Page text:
Recent alumna awarded Bernheimer Prize

Alumna Hannah Cole, who received her Ph.D. in the field of comparative literature in 2020, has been awarded this year’s Charles Bernheimer Prize for her dissertation, “A Thorny Way of Thinking: Botanical Afterlives of Caribbean Plantation Slavery.” The prize, given annually by the American Comparative Literature Association for the best dissertation in comparative literature, includes a $1,000 award.

The award committee writes that Cole “brilliantly develops her own critical lexicon about “botanical imaginaries” to designate the poetics of plants held in common among given local [Caribbean] populations, and uses the thorny marabú shrub as a figure for a reading practice that counters the extractive thinking of the Caribbean plantation. Tracing the shifting cultural significance of Caribbean flora on the margins of the main cash crops sponsored by European empires, she compellingly argues that global capital’s recent commodification of them instantiates a latter-day incarnation of the Caribbean plantation system.”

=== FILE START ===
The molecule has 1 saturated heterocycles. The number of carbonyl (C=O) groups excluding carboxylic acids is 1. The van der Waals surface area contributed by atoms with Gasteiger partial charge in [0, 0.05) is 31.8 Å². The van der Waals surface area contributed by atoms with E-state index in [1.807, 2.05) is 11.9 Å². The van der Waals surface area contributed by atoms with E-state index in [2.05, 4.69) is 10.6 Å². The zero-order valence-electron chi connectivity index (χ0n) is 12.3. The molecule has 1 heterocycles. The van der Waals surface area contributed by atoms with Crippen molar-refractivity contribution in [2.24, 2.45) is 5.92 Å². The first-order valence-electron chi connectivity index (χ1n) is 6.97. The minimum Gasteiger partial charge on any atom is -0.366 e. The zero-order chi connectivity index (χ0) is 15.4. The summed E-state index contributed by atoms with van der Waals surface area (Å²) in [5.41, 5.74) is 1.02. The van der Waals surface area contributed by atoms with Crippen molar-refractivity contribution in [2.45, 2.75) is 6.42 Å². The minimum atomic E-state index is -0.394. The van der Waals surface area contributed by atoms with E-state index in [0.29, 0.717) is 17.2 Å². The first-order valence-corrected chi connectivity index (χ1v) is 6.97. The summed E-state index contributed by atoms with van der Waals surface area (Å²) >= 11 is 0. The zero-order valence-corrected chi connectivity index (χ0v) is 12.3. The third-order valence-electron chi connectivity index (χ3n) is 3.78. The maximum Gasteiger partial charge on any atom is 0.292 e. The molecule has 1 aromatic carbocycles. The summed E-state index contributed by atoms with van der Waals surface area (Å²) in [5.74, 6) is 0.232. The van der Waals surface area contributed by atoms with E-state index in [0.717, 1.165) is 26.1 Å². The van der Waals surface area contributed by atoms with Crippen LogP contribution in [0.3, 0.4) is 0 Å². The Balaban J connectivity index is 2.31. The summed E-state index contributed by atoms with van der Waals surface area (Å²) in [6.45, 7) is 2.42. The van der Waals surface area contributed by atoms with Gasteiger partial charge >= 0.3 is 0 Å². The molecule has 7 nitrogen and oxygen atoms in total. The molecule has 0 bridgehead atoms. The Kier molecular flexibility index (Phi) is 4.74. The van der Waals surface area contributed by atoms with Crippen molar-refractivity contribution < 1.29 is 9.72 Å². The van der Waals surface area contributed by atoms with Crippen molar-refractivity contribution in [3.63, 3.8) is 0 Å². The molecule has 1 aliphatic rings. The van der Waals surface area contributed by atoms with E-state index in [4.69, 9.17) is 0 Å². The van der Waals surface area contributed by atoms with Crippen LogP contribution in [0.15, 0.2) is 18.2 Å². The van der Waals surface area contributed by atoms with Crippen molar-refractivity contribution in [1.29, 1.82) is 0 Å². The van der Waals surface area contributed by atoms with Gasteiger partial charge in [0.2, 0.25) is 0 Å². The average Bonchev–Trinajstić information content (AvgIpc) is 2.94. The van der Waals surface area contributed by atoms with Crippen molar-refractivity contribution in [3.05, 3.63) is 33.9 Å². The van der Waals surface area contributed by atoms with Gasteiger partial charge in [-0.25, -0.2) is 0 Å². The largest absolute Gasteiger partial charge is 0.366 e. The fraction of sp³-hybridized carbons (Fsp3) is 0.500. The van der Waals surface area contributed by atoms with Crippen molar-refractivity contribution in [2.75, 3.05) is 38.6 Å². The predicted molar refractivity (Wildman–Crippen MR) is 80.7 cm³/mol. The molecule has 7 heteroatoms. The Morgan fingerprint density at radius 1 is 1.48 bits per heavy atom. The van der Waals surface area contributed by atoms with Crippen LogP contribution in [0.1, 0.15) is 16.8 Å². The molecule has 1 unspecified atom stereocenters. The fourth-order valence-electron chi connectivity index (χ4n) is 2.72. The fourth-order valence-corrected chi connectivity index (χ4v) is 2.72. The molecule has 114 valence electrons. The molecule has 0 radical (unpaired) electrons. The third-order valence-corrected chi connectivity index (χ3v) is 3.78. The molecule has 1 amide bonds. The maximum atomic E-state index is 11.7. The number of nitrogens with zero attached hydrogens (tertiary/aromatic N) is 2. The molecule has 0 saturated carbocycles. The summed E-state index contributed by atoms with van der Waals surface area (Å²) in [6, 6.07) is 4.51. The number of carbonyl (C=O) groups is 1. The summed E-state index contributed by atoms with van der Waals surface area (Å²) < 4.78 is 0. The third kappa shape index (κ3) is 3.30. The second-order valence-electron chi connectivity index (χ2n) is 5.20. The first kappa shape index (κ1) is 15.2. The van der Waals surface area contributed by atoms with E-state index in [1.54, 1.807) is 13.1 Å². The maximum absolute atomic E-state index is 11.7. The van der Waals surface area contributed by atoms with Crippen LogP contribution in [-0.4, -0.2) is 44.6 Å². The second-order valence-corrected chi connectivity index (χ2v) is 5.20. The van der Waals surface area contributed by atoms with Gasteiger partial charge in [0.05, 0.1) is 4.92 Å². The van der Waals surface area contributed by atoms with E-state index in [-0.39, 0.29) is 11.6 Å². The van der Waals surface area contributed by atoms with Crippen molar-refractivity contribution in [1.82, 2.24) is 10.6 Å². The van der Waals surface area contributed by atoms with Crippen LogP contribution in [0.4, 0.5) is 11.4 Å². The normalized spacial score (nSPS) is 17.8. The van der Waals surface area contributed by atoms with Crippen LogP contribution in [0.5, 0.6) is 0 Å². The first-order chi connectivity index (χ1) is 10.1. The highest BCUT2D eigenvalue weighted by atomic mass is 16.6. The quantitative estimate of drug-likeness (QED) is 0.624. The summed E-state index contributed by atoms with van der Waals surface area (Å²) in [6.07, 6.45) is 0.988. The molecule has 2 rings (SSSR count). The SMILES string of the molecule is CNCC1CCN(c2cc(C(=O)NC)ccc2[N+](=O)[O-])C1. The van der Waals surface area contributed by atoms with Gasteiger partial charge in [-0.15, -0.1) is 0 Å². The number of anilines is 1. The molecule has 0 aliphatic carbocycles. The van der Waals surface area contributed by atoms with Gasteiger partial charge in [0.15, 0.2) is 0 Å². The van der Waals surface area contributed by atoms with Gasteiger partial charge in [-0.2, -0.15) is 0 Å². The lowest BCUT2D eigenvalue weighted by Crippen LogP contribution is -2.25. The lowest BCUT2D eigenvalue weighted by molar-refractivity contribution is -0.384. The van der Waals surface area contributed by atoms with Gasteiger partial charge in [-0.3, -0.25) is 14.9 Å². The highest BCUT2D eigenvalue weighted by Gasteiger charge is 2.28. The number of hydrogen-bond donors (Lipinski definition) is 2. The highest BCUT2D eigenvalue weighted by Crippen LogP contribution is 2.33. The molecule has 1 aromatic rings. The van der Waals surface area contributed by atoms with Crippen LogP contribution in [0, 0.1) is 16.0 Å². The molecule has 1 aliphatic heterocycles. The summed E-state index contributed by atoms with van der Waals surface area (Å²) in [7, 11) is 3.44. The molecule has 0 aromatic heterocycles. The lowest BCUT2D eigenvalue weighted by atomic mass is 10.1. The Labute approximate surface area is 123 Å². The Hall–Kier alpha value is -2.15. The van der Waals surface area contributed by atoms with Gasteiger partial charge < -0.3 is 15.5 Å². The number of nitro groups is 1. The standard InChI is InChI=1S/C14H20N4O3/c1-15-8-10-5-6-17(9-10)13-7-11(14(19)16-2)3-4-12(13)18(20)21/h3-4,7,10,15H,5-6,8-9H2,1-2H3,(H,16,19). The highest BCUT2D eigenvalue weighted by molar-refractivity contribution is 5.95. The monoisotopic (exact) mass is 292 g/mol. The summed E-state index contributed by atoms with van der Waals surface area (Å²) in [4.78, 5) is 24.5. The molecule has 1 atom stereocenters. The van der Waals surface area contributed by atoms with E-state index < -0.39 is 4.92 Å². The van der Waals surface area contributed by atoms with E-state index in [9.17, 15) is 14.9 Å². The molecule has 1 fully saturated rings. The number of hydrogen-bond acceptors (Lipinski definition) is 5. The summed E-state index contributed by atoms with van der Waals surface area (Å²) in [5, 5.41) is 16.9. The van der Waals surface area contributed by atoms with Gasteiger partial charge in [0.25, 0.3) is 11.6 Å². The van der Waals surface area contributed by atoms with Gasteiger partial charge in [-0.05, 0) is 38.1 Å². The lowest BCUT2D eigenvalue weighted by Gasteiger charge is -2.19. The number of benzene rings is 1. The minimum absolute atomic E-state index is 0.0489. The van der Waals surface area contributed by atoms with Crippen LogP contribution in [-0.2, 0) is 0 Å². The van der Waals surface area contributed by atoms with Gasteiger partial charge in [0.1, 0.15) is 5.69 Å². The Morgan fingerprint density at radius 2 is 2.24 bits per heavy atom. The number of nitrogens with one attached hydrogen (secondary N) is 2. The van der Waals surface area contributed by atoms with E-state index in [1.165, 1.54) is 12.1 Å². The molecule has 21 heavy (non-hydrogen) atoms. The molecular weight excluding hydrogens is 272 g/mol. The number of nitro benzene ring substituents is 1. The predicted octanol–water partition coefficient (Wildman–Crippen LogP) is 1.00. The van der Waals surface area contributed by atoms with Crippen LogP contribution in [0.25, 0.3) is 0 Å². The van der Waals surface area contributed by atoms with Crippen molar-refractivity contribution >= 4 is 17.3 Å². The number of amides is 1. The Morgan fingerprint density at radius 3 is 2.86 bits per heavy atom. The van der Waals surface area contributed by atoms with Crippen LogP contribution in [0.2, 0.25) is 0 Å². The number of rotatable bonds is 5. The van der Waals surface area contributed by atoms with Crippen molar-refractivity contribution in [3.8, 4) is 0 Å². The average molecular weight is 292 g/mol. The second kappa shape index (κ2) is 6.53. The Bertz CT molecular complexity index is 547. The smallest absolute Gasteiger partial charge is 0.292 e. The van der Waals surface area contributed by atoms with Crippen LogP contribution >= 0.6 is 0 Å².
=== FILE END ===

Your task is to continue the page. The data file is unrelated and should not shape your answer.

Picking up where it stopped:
Cole’s interdisciplinary study looks at a diversity of authors; the award committee writes that “Cole’s project persuasively demonstrates how innovative comparatist models continue to yield timely insights, in this case into the environmental crises of our moment.”

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		Colorful tropical garden in the Caribbean